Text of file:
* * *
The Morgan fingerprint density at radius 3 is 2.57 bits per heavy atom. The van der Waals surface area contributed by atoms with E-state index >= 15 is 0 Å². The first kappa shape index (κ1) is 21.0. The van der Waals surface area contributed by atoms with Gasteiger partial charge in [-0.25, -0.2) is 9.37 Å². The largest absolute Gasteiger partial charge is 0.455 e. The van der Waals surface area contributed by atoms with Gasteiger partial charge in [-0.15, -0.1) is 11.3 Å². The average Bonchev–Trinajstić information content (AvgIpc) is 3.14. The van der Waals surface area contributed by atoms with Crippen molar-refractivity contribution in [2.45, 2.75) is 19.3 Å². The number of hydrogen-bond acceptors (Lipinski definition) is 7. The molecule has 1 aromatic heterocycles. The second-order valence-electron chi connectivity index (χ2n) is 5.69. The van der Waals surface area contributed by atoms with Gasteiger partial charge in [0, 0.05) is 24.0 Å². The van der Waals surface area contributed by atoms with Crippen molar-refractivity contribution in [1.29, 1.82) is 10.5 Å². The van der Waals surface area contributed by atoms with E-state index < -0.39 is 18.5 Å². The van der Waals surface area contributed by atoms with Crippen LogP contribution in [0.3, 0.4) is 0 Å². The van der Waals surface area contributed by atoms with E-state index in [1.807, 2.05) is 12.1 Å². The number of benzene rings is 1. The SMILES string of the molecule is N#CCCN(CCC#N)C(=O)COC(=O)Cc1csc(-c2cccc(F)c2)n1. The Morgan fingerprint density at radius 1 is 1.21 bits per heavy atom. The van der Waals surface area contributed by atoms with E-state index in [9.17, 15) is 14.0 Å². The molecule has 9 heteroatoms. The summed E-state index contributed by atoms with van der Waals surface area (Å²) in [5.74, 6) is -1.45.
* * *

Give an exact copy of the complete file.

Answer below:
The Morgan fingerprint density at radius 3 is 2.57 bits per heavy atom. The van der Waals surface area contributed by atoms with E-state index >= 15 is 0 Å². The first kappa shape index (κ1) is 21.0. The van der Waals surface area contributed by atoms with Gasteiger partial charge in [-0.25, -0.2) is 9.37 Å². The largest absolute Gasteiger partial charge is 0.455 e. The van der Waals surface area contributed by atoms with Gasteiger partial charge in [-0.15, -0.1) is 11.3 Å². The average Bonchev–Trinajstić information content (AvgIpc) is 3.14. The van der Waals surface area contributed by atoms with Crippen molar-refractivity contribution in [2.45, 2.75) is 19.3 Å². The number of hydrogen-bond acceptors (Lipinski definition) is 7. The molecule has 1 aromatic heterocycles. The second-order valence-electron chi connectivity index (χ2n) is 5.69. The van der Waals surface area contributed by atoms with Gasteiger partial charge in [0, 0.05) is 24.0 Å². The van der Waals surface area contributed by atoms with Crippen molar-refractivity contribution in [1.29, 1.82) is 10.5 Å². The van der Waals surface area contributed by atoms with E-state index < -0.39 is 18.5 Å². The van der Waals surface area contributed by atoms with Crippen LogP contribution in [0.3, 0.4) is 0 Å². The van der Waals surface area contributed by atoms with E-state index in [1.807, 2.05) is 12.1 Å². The number of benzene rings is 1. The SMILES string of the molecule is N#CCCN(CCC#N)C(=O)COC(=O)Cc1csc(-c2cccc(F)c2)n1. The Morgan fingerprint density at radius 1 is 1.21 bits per heavy atom. The van der Waals surface area contributed by atoms with E-state index in [9.17, 15) is 14.0 Å². The molecule has 9 heteroatoms. The summed E-state index contributed by atoms with van der Waals surface area (Å²) in [5.74, 6) is -1.45.